Blanche DuBois is a fictional character in Tennessee Williams' 1947 Pulitzer Prize-winning play A Streetcar Named Desire. The character was written for Tallulah Bankhead and made popular to later audiences with Elia Kazan's 1951 film adaptation of Williams' play; A Streetcar Named Desire, starring Vivien Leigh and Marlon Brando.
Julius Caesar is a 1953 American film adaptation of the Shakespearean play, directed by Joseph L. Mankiewicz and produced by John Houseman for Metro-Goldwyn-Mayer. It stars Marlon Brando as Mark Antony, James Mason as Brutus, John Gielgud as Cassius, Louis Calhern as Caesar, Edmond O'Brien as Casca, Greer Garson as Calpurnia, and Deborah Kerr as Portia.
Jocelyn Brando was an American actress and writer. She is best known for her role as Katie Bannion in the film noir The Big Heat (1953).
A Streetcar Named Desire is a 1951 American Southern Gothic drama film, adapted from Tennessee Williams's Pulitzer Prize-winning play of the same name. It is directed by Elia Kazan, and stars Vivien Leigh, Marlon Brando, Kim Hunter, and Karl Malden. The film tells the story of a Mississippi Southern belle, Blanche DuBois, who, after encountering a series of personal losses, seeks refuge with her sister and brother-in-law in a dilapidated New Orleans apartment building. The original Broadway production and cast was converted to film, albeit with several changes and sanitizations related to censorship.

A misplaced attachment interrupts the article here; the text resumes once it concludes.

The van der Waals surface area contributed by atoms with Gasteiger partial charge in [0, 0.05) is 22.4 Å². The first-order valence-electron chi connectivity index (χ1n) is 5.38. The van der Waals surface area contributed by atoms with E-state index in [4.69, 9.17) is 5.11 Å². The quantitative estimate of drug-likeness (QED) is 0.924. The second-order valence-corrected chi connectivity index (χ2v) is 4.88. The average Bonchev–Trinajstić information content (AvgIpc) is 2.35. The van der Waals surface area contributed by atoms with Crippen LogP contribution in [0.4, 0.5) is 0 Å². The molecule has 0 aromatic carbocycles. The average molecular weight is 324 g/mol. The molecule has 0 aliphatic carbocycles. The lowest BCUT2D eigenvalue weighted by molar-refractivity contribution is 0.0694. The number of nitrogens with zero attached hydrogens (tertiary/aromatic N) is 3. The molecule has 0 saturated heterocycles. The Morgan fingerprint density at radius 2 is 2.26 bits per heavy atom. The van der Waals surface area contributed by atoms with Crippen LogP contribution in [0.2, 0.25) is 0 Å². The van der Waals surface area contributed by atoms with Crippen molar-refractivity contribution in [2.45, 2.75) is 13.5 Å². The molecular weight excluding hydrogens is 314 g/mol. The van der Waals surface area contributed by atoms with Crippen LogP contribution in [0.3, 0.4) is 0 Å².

Robert Lewis was an American actor, director, teacher, author and founder of the influential Actors Studio in New York in 1947.
Virginia Gilmore was an American film, stage, and television actress.
A Flag Is Born is a 1946 play that advocated the creation of a homeland for the Jewish people in the ancient Land of Israel—at the time of the play's release Mandatory Palestine, under British administration. With a cast including Paul Muni, Celia Adler and Marlon Brando, it opened on Broadway on September 4, 1946. It was written by Ben Hecht and directed by Luther Adler, with music by Kurt Weill. A Flag Is Born was produced by the American League for a Free Palestine, an organization headed by Hillel Kook, to raise money for Zionist causes.
ThePlaywrights Company (1938–1960) was an American theatrical production company.
Carmelita Pope was an American actress of stage and screen.